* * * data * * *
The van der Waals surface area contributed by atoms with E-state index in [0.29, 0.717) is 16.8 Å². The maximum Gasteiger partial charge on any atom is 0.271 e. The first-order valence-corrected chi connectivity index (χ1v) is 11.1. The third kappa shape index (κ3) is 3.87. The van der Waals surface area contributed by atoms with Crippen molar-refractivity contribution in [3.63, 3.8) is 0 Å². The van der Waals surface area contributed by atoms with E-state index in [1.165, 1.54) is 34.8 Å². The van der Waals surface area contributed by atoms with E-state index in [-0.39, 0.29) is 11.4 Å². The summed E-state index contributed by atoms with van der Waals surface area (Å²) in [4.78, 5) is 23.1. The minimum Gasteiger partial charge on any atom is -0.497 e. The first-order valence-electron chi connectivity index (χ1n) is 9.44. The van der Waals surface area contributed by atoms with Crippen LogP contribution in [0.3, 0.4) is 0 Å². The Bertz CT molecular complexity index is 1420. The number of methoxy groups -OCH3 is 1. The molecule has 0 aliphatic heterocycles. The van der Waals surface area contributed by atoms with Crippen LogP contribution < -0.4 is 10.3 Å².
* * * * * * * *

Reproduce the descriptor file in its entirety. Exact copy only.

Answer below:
The van der Waals surface area contributed by atoms with E-state index in [0.29, 0.717) is 16.8 Å². The maximum Gasteiger partial charge on any atom is 0.271 e. The first-order valence-corrected chi connectivity index (χ1v) is 11.1. The third kappa shape index (κ3) is 3.87. The van der Waals surface area contributed by atoms with Crippen molar-refractivity contribution in [3.63, 3.8) is 0 Å². The van der Waals surface area contributed by atoms with E-state index in [1.165, 1.54) is 34.8 Å². The van der Waals surface area contributed by atoms with E-state index in [-0.39, 0.29) is 11.4 Å². The summed E-state index contributed by atoms with van der Waals surface area (Å²) in [4.78, 5) is 23.1. The minimum Gasteiger partial charge on any atom is -0.497 e. The first-order valence-electron chi connectivity index (χ1n) is 9.44. The van der Waals surface area contributed by atoms with Crippen LogP contribution in [0.3, 0.4) is 0 Å². The Bertz CT molecular complexity index is 1420. The number of methoxy groups -OCH3 is 1. The molecule has 0 aliphatic heterocycles. The van der Waals surface area contributed by atoms with Crippen LogP contribution < -0.4 is 10.3 Å².